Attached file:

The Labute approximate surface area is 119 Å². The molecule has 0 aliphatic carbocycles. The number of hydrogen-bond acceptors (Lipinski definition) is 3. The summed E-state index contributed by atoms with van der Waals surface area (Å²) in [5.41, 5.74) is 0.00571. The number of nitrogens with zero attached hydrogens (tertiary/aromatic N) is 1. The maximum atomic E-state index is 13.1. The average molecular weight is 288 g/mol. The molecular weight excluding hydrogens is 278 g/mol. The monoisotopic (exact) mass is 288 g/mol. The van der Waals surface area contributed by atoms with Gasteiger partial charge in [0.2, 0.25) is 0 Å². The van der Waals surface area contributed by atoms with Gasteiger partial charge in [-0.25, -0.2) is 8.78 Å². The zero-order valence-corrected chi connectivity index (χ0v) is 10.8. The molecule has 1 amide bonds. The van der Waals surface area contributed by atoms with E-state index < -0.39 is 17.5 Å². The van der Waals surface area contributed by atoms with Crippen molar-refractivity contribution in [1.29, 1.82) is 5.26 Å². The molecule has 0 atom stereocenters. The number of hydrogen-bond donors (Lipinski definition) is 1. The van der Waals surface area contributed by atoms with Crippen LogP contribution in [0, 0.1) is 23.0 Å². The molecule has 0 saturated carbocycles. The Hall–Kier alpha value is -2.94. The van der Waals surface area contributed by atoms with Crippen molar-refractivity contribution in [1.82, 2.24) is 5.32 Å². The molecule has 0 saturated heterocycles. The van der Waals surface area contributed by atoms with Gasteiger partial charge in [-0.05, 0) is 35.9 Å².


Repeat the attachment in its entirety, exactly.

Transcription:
The Labute approximate surface area is 119 Å². The molecule has 0 aliphatic carbocycles. The number of hydrogen-bond acceptors (Lipinski definition) is 3. The summed E-state index contributed by atoms with van der Waals surface area (Å²) in [5.41, 5.74) is 0.00571. The number of nitrogens with zero attached hydrogens (tertiary/aromatic N) is 1. The maximum atomic E-state index is 13.1. The average molecular weight is 288 g/mol. The molecular weight excluding hydrogens is 278 g/mol. The monoisotopic (exact) mass is 288 g/mol. The van der Waals surface area contributed by atoms with Gasteiger partial charge in [0.2, 0.25) is 0 Å². The van der Waals surface area contributed by atoms with Gasteiger partial charge in [-0.25, -0.2) is 8.78 Å². The zero-order valence-corrected chi connectivity index (χ0v) is 10.8. The molecule has 1 amide bonds. The van der Waals surface area contributed by atoms with E-state index < -0.39 is 17.5 Å². The van der Waals surface area contributed by atoms with Crippen molar-refractivity contribution in [1.29, 1.82) is 5.26 Å². The molecule has 0 atom stereocenters. The number of hydrogen-bond donors (Lipinski definition) is 1. The van der Waals surface area contributed by atoms with Crippen LogP contribution in [0, 0.1) is 23.0 Å². The molecule has 0 saturated carbocycles. The Hall–Kier alpha value is -2.94. The van der Waals surface area contributed by atoms with Crippen molar-refractivity contribution in [1.82, 2.24) is 5.32 Å². The molecule has 0 saturated heterocycles. The van der Waals surface area contributed by atoms with Gasteiger partial charge in [-0.05, 0) is 35.9 Å².